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Zoomable Image of Lady Elizabeth Howard (1780-1825) and Lady Gertrude Howard (1783-1870), daughters of Frederick, 5th Earl of Carlisle (1748-1825), both wearing white dresses with frilled trim and wide blue sashes, c. 1790

Lady Elizabeth Howard (1780-1825) and Lady Gertrude Howard (1783-1870), daughters of Frederick, 5th Earl of Carlisle (1748-1825), both wearing white dresses with frilled trim and wide blue sashes, c. 1790

Anne Mee (ca.1770/5-1851)

Lady Elizabeth Howard (1780-1825) and Lady Gertrude Howard (1783-1870), daughters of Frederick, 5th Earl of Carlisle (1748-1825), both wearing white dresses with frilled trim and wide blue sashes, c. 1790

Anne Mee (ca.1770/5-1851)

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Price:

£7,500

Materials:

Watercolour on ivory

Dimensions:

Oval, 3 1/8 in (80 mm) high

Provenance:

Private Collection, UK

Frame:

Later rose-gold plated frame

This double portrait was undoubtedly commissioned by the girl’s parents. The birth of the two girls only a few years apart may have been cause for some celebration as three daughters had previously died prematurely. Their close relationship as children is celebrated in this portrait; later, the girls even married during the same year, 1806.

The two young girls portrayed together in this miniature were the daughters of Frederick, 5th Earl of Carlisle and his wife Margaret Caroline (d.1824), daughter of Granville Leveson-Gower, 1st Marquess of Stafford. Here they are shown aged around ten and seven years old, wearing matching dresses commensurate to their youth...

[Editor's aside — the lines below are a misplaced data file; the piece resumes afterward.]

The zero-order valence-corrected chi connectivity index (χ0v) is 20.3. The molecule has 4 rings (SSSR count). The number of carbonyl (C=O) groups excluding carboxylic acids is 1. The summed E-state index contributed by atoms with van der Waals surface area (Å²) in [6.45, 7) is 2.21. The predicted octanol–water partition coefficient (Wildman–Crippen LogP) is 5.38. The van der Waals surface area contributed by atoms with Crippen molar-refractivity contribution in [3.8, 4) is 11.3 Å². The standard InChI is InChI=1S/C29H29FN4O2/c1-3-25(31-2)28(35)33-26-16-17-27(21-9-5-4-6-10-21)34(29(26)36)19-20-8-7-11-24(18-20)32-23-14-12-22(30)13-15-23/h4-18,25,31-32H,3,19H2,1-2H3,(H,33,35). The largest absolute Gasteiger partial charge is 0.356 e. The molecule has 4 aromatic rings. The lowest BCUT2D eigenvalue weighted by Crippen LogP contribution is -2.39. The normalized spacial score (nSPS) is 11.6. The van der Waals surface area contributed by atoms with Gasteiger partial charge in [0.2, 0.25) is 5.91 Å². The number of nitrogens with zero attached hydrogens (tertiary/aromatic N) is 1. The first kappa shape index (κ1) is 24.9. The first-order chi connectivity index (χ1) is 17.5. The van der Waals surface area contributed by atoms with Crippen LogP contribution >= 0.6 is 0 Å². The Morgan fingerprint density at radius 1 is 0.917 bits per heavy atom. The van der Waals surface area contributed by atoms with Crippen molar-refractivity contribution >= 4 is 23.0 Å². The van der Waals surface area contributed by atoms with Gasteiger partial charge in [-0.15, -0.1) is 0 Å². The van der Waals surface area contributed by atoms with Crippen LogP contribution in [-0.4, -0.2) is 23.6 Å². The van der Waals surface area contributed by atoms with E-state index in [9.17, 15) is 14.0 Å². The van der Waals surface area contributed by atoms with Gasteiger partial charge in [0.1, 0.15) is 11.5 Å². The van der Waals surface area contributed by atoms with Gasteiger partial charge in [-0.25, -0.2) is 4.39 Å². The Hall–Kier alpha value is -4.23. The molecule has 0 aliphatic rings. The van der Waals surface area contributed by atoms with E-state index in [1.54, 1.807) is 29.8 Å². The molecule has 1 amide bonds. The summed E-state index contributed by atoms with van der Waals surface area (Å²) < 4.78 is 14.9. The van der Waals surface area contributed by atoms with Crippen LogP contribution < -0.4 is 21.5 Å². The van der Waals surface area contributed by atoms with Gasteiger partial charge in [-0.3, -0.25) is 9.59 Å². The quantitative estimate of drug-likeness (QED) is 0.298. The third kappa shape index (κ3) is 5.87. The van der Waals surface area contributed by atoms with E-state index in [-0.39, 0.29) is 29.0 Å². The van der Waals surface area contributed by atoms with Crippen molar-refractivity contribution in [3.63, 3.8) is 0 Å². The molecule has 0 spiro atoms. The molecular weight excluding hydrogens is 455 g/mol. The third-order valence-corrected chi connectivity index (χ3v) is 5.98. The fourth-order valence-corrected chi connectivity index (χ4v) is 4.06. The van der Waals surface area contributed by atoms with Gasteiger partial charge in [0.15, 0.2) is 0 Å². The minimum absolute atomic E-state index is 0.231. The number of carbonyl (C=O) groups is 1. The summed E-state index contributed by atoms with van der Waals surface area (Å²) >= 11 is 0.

The eldest daughter, Elizabeth, would go on to marry John Manners, 5th Duke of Rutland in 1799; the younger, Gertrude, married, in 1806, William Sloane-Stanley. After her marriage, Elizabeth played a major role in the re-design and landscaping of Belvoir castle. She was active in managing the large estate and when fire in 1816 almost destroyed the castle, she oversaw the rebuilding project, managing the £82,000 project. Sadly her premature death from a chest infection prevented her from seeing the project, her obituary lamenting; ‘What many individuals would have required a century to execute, her perseverance in a few years achieved; nor was her Grace less successful in the cultivation of the elegant accomplishments of her sex.’[1] Her husband also ran a successful stud at Cheveley Park, his horse winning the Derby in 1828. Gertrude, the younger sister in the portrait, married, in 1806, William Sloane-Stanley (1780-1860), a politician who held the seat as the Conservative Member of Parliament for Oxford.

This double portrait was undoubtedly commissioned by the girl’s parents. The birth of the two girls only a few years apart may have been cause for some celebration as three daughters had previously died prematurely. Their close relationship as children is celebrated in this portrait; later, the girls even married during the same year, 1806.

Anne Mee was one of the few professional female miniaturists of the early nineteenth century. She began working as an artist after the death of her father and continued after her marriage to the Irish barrister Joseph Mee. Many female artists ceased to work after marriage but she continued with restrictions imposed by her husband and noted by the diarist Joseph Farington; ‘[her husband] had consented to let her paint ladies only who were never to be attended [at the sittings] by gentlemen’.

Mee was a pupil of George Romney and clearly an artist with natural talent. Before her marriage, during the early 1790s, she had worked at Windsor Castle under the patronage of the Prince of Wales. Her miniatures show the influence of other artists working in the circle of the Prince, including Richard Cosway.

The present portrait is a particularly sensitive study of sibling affection. Mee’s portraits of children were particularly successful, possibly due to the fact that she had six children of her own by the time she was thirty-three.


[1] The Gentleman’s Magazine, December 1825

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